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More Testing Urged for Missile Defense

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Wade Boese

A trio of outside experts commissioned by the Pentagon’s Missile Defense Agency (MDA) has warned that the nascent ground-based strategic missile defense system is bound for additional test failures and may not function properly if its testing regime is not revamped and made a higher priority.

Tasked last February with evaluating the system’s last three test flops (See ACT, March 2005.), the experts provided their findings to MDA head Lt. Gen. Henry Obering in a Mar. 31 report, a copy of which was obtained by Arms Control Today. The Independent Review Team included former NASA administrator William Graham; Maj. Gen. Bill Nance, a former program manager of the ground-based missile defense system; and William Ballhaus, president and chief executive officer of The Aerospace Corp.

The three experts found that development of the missile defense system, which is intended to protect the United States from long-range ballistic missile attacks, has been driven by a White House schedule rather than performance benchmarks. Administration officials say that schedule is based on a growing missile threat.

The experts noted that MDA “met the challenge” of providing an initial groundbased system in accordance with President George W. Bush’s December 2002 directive to begin deploying a defense in 2004, but added that “[t]he next challenge is to verify the system’s operational performance and reliability.”

In a June 17 interview with Arms Control Today, MDA spokesperson Rick Lehner defended the agency’s focus on meeting the president’s timetable as justified by the “urgency” of deploying a defense capable of protecting against a limited ballistic missile attack. Aside from Russia and China, no other country has successfully flight-tested a ballistic missile capable of delivering a nuclear warhead to the continental United States. However, some U.S. officials claim North Korea has that capability. (See ACT, June 2005.)

By the end of 2004, MDA had stationed six ground-based missile interceptors at Fort Greely, Alaska. The Pentagon, which has yet to declare the Alaska deployment as up and running, is continuing to put these interceptors and supporting elements through a “shakedown” to assess the system’s capabilities and develop procedures for its operation. MDA plans to field 10 more interceptors at Fort Greely before 2006.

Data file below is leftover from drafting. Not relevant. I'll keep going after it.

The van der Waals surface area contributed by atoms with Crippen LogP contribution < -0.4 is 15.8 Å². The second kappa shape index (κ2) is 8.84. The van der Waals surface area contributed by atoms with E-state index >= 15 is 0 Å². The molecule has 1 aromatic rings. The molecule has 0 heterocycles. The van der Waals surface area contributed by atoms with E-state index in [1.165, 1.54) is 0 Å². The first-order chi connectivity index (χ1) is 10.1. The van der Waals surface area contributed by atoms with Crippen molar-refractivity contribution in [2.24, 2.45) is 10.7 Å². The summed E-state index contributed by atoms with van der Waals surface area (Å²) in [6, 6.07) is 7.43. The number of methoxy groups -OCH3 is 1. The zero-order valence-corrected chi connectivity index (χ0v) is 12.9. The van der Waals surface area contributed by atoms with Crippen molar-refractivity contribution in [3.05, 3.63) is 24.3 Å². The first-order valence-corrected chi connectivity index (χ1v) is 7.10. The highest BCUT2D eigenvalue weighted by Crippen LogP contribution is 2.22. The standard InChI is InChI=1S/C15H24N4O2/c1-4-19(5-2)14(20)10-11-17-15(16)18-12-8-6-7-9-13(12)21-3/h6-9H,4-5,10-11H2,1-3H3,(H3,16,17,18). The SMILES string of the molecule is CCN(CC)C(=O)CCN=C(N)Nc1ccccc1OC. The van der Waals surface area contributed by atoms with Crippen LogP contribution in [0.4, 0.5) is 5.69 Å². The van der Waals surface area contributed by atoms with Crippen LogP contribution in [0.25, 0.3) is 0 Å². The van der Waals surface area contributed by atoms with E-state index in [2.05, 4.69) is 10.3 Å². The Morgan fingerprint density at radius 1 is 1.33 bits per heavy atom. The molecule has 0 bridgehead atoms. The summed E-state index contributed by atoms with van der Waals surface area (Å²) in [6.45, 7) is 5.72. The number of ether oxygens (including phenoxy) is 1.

“There is a need to validate the design and reliability of the system as currently deployed,” the experts concluded. They warned, “[H]ardware and software may not accomplish [the] mission with predictable performance and reliability.”

During congressional testimony this year, Obering has maintained confidence that the system can work as intended, citing several past successful intercepts in rudimentary tests and extensive simulations and modeling experiments. But the experts reported, “[M]odels and simulations have not yet been sufficiently validated and require additional flight data to improve confidence.”

To better ensure the system will perform as intended, the experts made several recommendations. They urged MDA to prepare more rigorously for tests, establish more standards and specifications for the system, boost ground testing, increase accountability, and put quality assurance ahead of meeting planned schedules.

Democratic lawmakers who have criticized the pace of the missile defense deployment saw some vindication in the report. Rep. John Tierney (D-Mass.) told Arms Control Today June 21 that the report’s emphasis on verifying the system’s effectiveness and reliability is “an important recommendation, which has been self-evident to those of us who have long been critical of deploying an untested and unproven system.”

Rep. Ellen Tauscher (D-Calif.) told Arms Control Today June 17 that the experts’ “prediction that continuing with business as usual would likely result in additional test failures leads me to believe that missile defense testing must be shifted to the office of testing and evaluation.” This office is an independent Pentagon entity responsible for testing weapons systems.

Lehner reported that the experts’ recommendations are currently being evaluated by Rear Adm. Kathleen Paige, who Obering recently appointed as MDA’s director of mission readiness. (See ACT, April 2005.) Paige is expected within weeks to provide Obering with proposals on how to implement the experts’ recommendations, as well as her own recommendations for improving testing. The next system flight test has not yet been scheduled.